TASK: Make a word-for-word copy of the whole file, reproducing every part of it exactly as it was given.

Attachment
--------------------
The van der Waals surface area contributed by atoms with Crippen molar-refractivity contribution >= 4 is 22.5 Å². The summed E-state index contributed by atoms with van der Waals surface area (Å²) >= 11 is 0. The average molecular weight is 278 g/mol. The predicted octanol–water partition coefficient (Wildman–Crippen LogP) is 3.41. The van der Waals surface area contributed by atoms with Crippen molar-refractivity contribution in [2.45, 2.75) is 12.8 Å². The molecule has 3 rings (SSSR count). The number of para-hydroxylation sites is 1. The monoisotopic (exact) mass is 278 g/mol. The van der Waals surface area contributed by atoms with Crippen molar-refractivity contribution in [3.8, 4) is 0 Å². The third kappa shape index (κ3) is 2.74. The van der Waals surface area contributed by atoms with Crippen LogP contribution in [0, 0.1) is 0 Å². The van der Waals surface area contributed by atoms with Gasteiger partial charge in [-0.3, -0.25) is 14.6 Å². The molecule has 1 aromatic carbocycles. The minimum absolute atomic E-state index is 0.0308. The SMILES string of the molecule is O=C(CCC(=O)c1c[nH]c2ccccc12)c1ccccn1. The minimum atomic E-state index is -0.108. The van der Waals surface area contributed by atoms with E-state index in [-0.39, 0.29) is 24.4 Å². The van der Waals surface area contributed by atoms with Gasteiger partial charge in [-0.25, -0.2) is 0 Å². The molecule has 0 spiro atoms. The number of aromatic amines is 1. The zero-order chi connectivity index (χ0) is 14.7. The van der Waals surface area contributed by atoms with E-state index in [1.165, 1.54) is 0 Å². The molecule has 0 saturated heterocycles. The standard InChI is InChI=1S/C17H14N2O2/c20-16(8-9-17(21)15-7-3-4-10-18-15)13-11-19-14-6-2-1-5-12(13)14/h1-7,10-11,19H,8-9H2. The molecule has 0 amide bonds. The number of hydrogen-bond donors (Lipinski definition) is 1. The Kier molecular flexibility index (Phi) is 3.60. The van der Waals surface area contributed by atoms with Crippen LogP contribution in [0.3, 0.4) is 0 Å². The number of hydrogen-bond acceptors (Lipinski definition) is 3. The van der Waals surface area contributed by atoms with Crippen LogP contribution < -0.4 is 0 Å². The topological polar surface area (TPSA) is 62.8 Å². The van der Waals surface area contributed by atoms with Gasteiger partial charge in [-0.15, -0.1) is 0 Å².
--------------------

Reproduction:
The van der Waals surface area contributed by atoms with Crippen molar-refractivity contribution >= 4 is 22.5 Å². The summed E-state index contributed by atoms with van der Waals surface area (Å²) >= 11 is 0. The average molecular weight is 278 g/mol. The predicted octanol–water partition coefficient (Wildman–Crippen LogP) is 3.41. The van der Waals surface area contributed by atoms with Crippen molar-refractivity contribution in [2.45, 2.75) is 12.8 Å². The molecule has 3 rings (SSSR count). The number of para-hydroxylation sites is 1. The monoisotopic (exact) mass is 278 g/mol. The van der Waals surface area contributed by atoms with Crippen molar-refractivity contribution in [3.8, 4) is 0 Å². The third kappa shape index (κ3) is 2.74. The van der Waals surface area contributed by atoms with Crippen LogP contribution in [0, 0.1) is 0 Å². The van der Waals surface area contributed by atoms with Gasteiger partial charge in [-0.3, -0.25) is 14.6 Å². The molecule has 1 aromatic carbocycles. The minimum absolute atomic E-state index is 0.0308. The SMILES string of the molecule is O=C(CCC(=O)c1c[nH]c2ccccc12)c1ccccn1. The minimum atomic E-state index is -0.108. The van der Waals surface area contributed by atoms with E-state index in [-0.39, 0.29) is 24.4 Å². The van der Waals surface area contributed by atoms with Gasteiger partial charge in [-0.25, -0.2) is 0 Å². The molecule has 0 spiro atoms. The number of aromatic amines is 1. The zero-order chi connectivity index (χ0) is 14.7. The van der Waals surface area contributed by atoms with E-state index in [1.165, 1.54) is 0 Å². The molecule has 0 saturated heterocycles. The standard InChI is InChI=1S/C17H14N2O2/c20-16(8-9-17(21)15-7-3-4-10-18-15)13-11-19-14-6-2-1-5-12(13)14/h1-7,10-11,19H,8-9H2. The molecule has 0 amide bonds. The number of hydrogen-bond donors (Lipinski definition) is 1. The Kier molecular flexibility index (Phi) is 3.60. The van der Waals surface area contributed by atoms with Crippen LogP contribution in [0.3, 0.4) is 0 Å². The number of hydrogen-bond acceptors (Lipinski definition) is 3. The van der Waals surface area contributed by atoms with Crippen LogP contribution < -0.4 is 0 Å². The topological polar surface area (TPSA) is 62.8 Å². The van der Waals surface area contributed by atoms with Gasteiger partial charge in [-0.15, -0.1) is 0 Å².